Cell death can be divided into three components
Although the initiation of cell death is totally dependent on the activation of NMDA receptors, it is possible that other forms of cell death are hidden within the ionotropic receptor-initiated process. To isolate a possible NMDA receptor-independent component, we exposed cells to 10 μm glutamate for 10 min and then cultured them continuously in the presence or absence of AP-5, a potent NMDA antagonist that completely blocks glutamate toxicity in these cultures (Table 1). Figure 3 A shows that, at 8 d in culture, three components of the excitotoxicity cascade are revealed by this procedure. Approximately 80% of the cells are killed by a 10 min exposure to 10 μmglutamate (arrow A), and none are killed when AP-5 is present with glutamate. However, if AP-5 is added immediately after the exposure to glutamate, ∼30% of the cells are rescued from cell death (arrow B). It follows that the 30% of the cells that are rescued by AP-5 require NMDA receptor activation after glutamate exposure, whereas the remaining 50% (arrow C) must be killed either by the initial exposure to glutamate via the activation of NMDA receptors or by a downstream mechanism that is independent of the NMDA receptor. If AP-5 is present during the exposure to glutamate and then removed from the cultures, there is still no cell death, for under these conditions glutamate cannot activate receptors and initiate the cascade. These observations are consistent with previous observations showing that a significant fraction of cells destined to die after glutamate exposure can be rescued by NMDA antagonists applied after the initial glutamate exposure (Rothman et al., 1987; Hartley and Choi, 1989; Manev et al., 1989). Approximately 20% of the cells never die under these conditions; the reason for this is unknown.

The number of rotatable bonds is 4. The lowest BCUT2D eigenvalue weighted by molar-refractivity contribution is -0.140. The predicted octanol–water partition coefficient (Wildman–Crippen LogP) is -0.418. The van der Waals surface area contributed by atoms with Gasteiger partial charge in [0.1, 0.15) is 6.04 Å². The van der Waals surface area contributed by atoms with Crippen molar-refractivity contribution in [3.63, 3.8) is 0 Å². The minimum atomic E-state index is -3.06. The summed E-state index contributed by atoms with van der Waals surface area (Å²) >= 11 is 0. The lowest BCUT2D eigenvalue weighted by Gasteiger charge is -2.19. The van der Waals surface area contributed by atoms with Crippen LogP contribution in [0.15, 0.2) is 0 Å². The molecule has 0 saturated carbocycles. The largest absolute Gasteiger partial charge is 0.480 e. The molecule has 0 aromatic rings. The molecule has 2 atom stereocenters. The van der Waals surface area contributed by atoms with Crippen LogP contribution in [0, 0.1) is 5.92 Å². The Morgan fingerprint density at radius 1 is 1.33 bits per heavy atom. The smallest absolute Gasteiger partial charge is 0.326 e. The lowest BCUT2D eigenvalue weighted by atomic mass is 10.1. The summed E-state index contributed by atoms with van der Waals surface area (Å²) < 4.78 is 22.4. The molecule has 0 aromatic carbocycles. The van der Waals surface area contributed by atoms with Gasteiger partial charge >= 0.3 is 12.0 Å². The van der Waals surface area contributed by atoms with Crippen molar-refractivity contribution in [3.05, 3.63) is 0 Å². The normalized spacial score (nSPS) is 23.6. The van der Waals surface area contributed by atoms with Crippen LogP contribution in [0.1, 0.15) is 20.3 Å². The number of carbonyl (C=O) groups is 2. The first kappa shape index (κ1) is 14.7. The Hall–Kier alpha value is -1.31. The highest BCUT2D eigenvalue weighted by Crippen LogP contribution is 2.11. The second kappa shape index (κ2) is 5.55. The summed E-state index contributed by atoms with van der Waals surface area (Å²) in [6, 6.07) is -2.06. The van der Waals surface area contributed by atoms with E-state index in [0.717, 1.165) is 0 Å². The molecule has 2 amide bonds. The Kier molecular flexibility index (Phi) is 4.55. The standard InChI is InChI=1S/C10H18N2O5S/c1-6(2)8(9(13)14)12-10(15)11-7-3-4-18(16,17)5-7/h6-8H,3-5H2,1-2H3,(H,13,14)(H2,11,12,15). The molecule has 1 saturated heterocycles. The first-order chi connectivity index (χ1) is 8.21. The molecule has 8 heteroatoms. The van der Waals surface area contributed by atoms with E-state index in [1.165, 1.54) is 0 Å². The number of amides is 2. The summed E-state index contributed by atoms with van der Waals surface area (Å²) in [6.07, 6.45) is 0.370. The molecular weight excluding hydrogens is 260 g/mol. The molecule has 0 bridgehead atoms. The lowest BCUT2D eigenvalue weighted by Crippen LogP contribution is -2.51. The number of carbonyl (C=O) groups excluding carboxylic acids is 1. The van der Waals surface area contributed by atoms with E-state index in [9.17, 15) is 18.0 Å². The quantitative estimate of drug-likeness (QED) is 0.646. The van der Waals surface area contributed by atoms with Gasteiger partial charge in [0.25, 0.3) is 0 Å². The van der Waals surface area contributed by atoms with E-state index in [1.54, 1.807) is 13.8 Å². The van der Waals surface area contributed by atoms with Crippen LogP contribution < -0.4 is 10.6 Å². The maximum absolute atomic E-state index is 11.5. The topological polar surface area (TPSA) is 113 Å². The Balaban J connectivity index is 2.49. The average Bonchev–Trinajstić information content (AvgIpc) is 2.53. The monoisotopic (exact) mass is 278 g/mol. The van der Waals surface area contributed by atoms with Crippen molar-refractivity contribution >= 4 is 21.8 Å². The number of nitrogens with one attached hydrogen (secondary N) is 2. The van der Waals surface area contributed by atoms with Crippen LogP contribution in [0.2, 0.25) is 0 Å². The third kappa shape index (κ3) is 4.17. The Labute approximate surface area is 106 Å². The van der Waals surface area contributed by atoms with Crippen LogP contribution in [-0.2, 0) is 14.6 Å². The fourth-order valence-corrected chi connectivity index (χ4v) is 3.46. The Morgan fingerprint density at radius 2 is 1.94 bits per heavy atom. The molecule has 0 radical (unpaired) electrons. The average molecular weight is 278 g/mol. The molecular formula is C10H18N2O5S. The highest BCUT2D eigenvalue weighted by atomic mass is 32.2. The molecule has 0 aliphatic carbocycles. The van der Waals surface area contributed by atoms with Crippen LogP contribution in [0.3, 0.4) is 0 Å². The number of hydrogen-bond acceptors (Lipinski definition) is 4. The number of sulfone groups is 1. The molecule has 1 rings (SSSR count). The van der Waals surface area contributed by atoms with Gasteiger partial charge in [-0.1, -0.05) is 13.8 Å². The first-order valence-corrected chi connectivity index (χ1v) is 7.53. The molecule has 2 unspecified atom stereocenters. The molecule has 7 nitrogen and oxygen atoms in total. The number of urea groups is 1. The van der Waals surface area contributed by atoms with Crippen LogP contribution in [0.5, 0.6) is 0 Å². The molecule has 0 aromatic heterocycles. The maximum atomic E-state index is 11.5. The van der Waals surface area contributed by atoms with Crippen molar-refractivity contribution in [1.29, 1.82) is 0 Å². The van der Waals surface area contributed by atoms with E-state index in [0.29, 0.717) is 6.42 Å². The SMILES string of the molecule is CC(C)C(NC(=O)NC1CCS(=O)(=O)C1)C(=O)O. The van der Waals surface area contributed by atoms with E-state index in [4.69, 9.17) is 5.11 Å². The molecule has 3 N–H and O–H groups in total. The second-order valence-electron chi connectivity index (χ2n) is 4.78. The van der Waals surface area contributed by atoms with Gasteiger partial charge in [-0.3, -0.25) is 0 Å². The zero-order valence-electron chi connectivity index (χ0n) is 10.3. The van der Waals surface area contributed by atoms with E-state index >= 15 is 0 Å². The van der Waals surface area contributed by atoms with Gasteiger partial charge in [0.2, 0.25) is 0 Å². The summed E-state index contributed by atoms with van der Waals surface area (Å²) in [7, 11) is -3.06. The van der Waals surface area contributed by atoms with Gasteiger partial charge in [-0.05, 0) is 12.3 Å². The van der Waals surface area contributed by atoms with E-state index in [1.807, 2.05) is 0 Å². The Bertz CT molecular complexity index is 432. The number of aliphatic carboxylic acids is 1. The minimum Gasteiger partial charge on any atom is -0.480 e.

The interpretation of these data, and the basis for the following experiments, is that the activation of NMDA receptors during the 10 min exposure to 10 μm glutamate initiates the death of a population of cells, which is represented within the “A” and “C” components. This event triggers two additional responses caused by the initial lysis of cells and the accumulation of glutamate in the culture medium. One is the subsequent activation of NMDA receptors on additional cells, resulting in more receptor-dependent cell death (population B); the other possible outcome is the death of a population of cells that do not have functional NMDA receptors (a subset of population C). These alternatives are shown schematically in Figure3 B, in which the circles on the left represent cells directly killed during the 10 min glutamate exposure and the circles on the right are cells killed after glutamate exposure via NMDA (circled N) and NMDA receptor-independent (open circles) mechanisms. The experiments below define the cell death pathway by which this latter population is killed.